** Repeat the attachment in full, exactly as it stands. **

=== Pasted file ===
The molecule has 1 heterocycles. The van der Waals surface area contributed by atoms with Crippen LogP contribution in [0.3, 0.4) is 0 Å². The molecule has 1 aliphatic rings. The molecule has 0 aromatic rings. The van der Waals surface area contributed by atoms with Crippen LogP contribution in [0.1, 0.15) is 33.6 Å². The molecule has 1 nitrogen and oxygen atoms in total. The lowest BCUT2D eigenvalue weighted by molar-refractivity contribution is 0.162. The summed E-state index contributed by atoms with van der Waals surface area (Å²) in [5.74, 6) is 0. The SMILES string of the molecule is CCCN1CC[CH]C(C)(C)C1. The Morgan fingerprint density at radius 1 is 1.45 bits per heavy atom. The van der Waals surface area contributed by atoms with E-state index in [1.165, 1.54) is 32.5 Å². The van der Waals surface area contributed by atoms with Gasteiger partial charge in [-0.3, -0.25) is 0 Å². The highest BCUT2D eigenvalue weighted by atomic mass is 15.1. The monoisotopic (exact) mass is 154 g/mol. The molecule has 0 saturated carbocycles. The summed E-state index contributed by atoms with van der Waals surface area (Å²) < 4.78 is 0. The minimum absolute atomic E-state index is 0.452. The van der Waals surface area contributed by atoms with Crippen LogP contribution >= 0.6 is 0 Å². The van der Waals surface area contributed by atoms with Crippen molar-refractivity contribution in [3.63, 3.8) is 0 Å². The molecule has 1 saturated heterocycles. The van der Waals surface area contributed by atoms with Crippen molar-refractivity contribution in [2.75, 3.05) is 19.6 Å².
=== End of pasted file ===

The molecule has 1 heterocycles. The van der Waals surface area contributed by atoms with Crippen LogP contribution in [0.3, 0.4) is 0 Å². The molecule has 1 aliphatic rings. The molecule has 0 aromatic rings. The van der Waals surface area contributed by atoms with Crippen LogP contribution in [0.1, 0.15) is 33.6 Å². The molecule has 1 nitrogen and oxygen atoms in total. The lowest BCUT2D eigenvalue weighted by molar-refractivity contribution is 0.162. The summed E-state index contributed by atoms with van der Waals surface area (Å²) in [5.74, 6) is 0. The SMILES string of the molecule is CCCN1CC[CH]C(C)(C)C1. The Morgan fingerprint density at radius 1 is 1.45 bits per heavy atom. The van der Waals surface area contributed by atoms with E-state index in [1.165, 1.54) is 32.5 Å². The van der Waals surface area contributed by atoms with Gasteiger partial charge in [-0.3, -0.25) is 0 Å². The highest BCUT2D eigenvalue weighted by atomic mass is 15.1. The monoisotopic (exact) mass is 154 g/mol. The molecule has 0 saturated carbocycles. The summed E-state index contributed by atoms with van der Waals surface area (Å²) < 4.78 is 0. The minimum absolute atomic E-state index is 0.452. The van der Waals surface area contributed by atoms with Crippen LogP contribution >= 0.6 is 0 Å². The van der Waals surface area contributed by atoms with Crippen molar-refractivity contribution in [3.63, 3.8) is 0 Å². The molecule has 1 saturated heterocycles. The van der Waals surface area contributed by atoms with Crippen molar-refractivity contribution in [2.75, 3.05) is 19.6 Å².